The three days up in the clouds at Platform showed me a lot about this little show of mine. I went out into the streets of Bristol armed with a dictaphone and a camera. I wanted to throw myself into a city and to take from it anything I could. I wanted to see if the city would tell me things. I was thinking about this quote by John Berger:
“Every city has a sex and an age which have nothing to do with demography. Rome is feminine. So is Odessa. London is a teenager, an urchin, and, in this, hasn’t changed since the time of Dickens. Paris, I believe, is a man in his twenties in love with an older woman.”
What then would Bristol be? Well I discovered that Bristol was definitely male and certainly between the age of twenty and thirty… a professional man who used his credentials for social good- not adverse to a little bit of a smoke on the weekends. Dinner conversations with Bristolians that night CONFIRMED these findings. Or did they?
With my reportage head on I had come across many sounds and images. I had tried to avoid making stories. I had tried to remain empirical in my approach and of course at this I failed- quite happily.
My favourite moment was overhearing a singing rehearsal of an operatic tune in the hallway of the Cathedral. Myself and two German tourists were frozen outside the ‘do not disturb’ sign, craning our necks to hear every last note. When I sat listening to the recordings I saw clear echoes of what I am thinking about in this show. A moment of chance, overhearing a singing practise, offers up something beautiful and transcendent, yet just outside the cacophony of sirens and street signals could be the harbinger of doom on a bad day. It’s been said that the city pertains to melodrama. It is loud until you find silence. It at once forces us to taste our greatest fears and our greatest fantasies. It holds both so close together that the only rational thing to do at times is to leave, and quite literally, head to the hills.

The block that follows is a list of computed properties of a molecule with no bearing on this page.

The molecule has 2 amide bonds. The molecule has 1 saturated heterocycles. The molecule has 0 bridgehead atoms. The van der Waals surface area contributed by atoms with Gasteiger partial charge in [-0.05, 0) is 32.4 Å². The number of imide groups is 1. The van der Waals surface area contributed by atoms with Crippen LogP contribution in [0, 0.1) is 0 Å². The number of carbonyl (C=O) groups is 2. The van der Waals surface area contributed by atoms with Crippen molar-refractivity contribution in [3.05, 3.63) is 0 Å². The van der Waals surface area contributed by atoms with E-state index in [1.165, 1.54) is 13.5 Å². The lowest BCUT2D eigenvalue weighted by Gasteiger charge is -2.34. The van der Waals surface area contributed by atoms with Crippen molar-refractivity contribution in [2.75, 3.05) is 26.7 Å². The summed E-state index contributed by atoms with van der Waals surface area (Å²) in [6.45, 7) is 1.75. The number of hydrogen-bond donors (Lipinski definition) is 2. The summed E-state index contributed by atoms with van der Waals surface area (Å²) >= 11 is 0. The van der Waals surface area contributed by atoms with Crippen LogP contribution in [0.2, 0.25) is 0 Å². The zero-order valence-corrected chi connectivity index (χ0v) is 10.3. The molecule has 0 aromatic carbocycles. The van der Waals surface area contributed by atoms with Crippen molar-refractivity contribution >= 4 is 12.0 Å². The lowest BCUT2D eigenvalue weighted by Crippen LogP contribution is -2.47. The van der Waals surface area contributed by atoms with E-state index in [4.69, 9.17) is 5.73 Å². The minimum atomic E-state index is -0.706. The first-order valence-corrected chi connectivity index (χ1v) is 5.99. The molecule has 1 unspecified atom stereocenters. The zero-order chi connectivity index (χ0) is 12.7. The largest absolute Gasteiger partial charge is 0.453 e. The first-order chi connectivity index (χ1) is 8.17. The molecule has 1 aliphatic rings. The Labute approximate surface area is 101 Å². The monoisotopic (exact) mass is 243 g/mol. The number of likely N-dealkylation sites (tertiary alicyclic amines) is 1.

Maybe I could find a methodology of exploring cities that attempts to be objective- to see it as it is. It is a ridiculous idea for a lot of reasons and yet by trying I learnt so much about why that might be.
I was thinking about the maps of the American Dennis Wood who made maps using specific information that wouldn’t usually be mapped. He would map the pumpkins outside of people’s houses at Halloween or the fall of the street lights. Or the work of Ralph Gentles who documented every crack in the New York side walk post the boom of insurance claims in the States: ‘For every defect there is a different symbol, and there isn’t a stretch of sidewalk on his map that doesn’t end up with its own thicket of hieroglyphs. On the single block of Madison Avenue between 41st and 42d Streets, Mr. Gentles notes 16 defects of 6 varieties.’ Mr Gentles and Mr Wood dealt with minutiae and their findings are fascinating but they are fascinating because they lead us back to demographics. Authors and artists have tried, with varying degrees of lucidity, to touch on the psychology of a city. Like the Bernadette corporation’s Reena Spaulings perhaps coherence about the nature of our cities can only be found in merging individual voices into one collective fiction which asks specific questions, in fact shouts them, as loud as the city might.
What is a city?
I returned, as is usually the way, to the root of why I wanted to make this show. I wanted to explore what Berlin had become to me. Why it had become such a character- one whose hair colour, clothing and sex I could tangibly describe. At times I felt afraid of it at others in love with it. I wrote a huge amount during these few days and I attempted at all times to be honest and not ashamed by the visceral reaction I had to this city. In fact I searched out these moments, knowing that in these would be the fabric of what to push. I wanted to revel in the moments of introspective melodrama where the city became a kind of noose or a kind of wild eyed lover. I wanted to get these moments drunk, put them on stage, make them sing karaoke and see what we had to say for ourselves in the morning.